The patient’s consistent, strong belief that lung cancer produced negative consequences was expected, given the known toxicity of lung cancer treatment and overall poor prognosis of the disease. Illness coherence scores (understanding of illness) were relatively stable over time, perhaps suggesting that patients could benefit from further education. The decreased trend (although not significant) of the emotional representation attribute reflected a decreased emotional response to lung cancer among patients, perhaps suggesting that at 6 months, the ‘shock’ of the cancer diagnosis had ‘worn off’ and patients were more accepting of their diagnosis and/or treatment.
Reliability estimates for acute/chronic timeline, personal control, illness coherence, and emotional representation attributes all demonstrated good reliability and comparable to other reports of internal consistency scores 34
. The cyclical timeline, treatment control and consequences internal consistency scores were lower than those previously reported 34
A sizable portion of this sample was deceased at the 6 month time point which reduced the investigators’ ability to examine illness perception among study participants. The 6 month study endpoint was chosen because it is a reasonable amount of time to have completed initial lung cancer treatment and not too long to exclude patients with advanced stage. In addition, due to fewer participants completing the study, comparison of illness perception among early and late stage lung cancer patients was unable to be completed. Illness perception may have been influenced by type of cancer treatment the patient received (i.e., chemotherapy plus radiation may cause more symptoms than a single modality of treatment). A patient’s perception of symptoms may have been influenced by treatment or disease related symptoms rather than explicating the role of tobacco use behavior.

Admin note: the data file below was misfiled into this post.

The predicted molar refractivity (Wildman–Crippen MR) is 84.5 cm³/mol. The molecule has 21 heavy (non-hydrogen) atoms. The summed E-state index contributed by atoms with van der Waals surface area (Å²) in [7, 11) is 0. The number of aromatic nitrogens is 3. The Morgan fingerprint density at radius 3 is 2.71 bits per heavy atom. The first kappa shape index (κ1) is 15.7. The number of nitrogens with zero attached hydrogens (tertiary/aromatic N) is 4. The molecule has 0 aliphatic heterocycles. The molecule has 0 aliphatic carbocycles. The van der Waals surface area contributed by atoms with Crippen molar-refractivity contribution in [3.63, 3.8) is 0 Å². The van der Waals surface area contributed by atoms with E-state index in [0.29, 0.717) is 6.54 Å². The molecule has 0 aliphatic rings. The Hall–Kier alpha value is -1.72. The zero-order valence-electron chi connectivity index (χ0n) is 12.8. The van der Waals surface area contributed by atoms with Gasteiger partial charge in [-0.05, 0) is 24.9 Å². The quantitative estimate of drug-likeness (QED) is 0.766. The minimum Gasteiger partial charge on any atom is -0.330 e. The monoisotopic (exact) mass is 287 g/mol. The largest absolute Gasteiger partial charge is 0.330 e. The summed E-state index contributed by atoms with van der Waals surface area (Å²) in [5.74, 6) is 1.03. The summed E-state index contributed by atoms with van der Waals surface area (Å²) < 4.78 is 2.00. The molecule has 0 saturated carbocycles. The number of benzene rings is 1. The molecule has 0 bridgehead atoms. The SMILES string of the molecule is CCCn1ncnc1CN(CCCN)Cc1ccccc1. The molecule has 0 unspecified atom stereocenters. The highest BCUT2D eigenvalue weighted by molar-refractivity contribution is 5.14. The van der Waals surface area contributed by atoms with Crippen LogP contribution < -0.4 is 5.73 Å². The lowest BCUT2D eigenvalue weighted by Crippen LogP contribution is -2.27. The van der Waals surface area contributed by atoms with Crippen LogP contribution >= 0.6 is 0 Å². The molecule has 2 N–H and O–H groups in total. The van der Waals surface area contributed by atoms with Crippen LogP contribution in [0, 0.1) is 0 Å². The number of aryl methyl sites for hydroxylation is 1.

The study included current smokers and their natural course of behavior following a lung cancer diagnosis. Never and former smokers and recent quitters may have very different smoking behavior and illness representation characteristics.
Implications for future research
Interventions to aid the lung cancer patient in coping with lung cancer treatment-related symptoms in addition to the emotional distress that living with a lung cancer diagnosis causes, all while quitting smoking, is essential. Illness representation and ‘representation of self’ may be the most interesting attributes of the SRMI to examine in future research with smoking behavior among lung cancer patients. Understanding the context in which a patient perceives disease and smoking behavior may contribute to influencing behavior change. These characteristics deserve consideration as interventions are designed. The emotional stress and treatment-related side effects that accompany therapy must be addressed as lung cancer patients attempt to stop smoking.
Further research investigating the influence of illness representations on the lung cancer patient’s decision to quit or continue to smoke is needed. In addition, interventions that are tailored to a patient’s illness representation should be developed and tested. Early stage lung cancer patients who continue to smoke after a diagnosis represent a group who may benefit substantially from these types of studies. Well controlled multisite trials that increase patient accrual should be considered.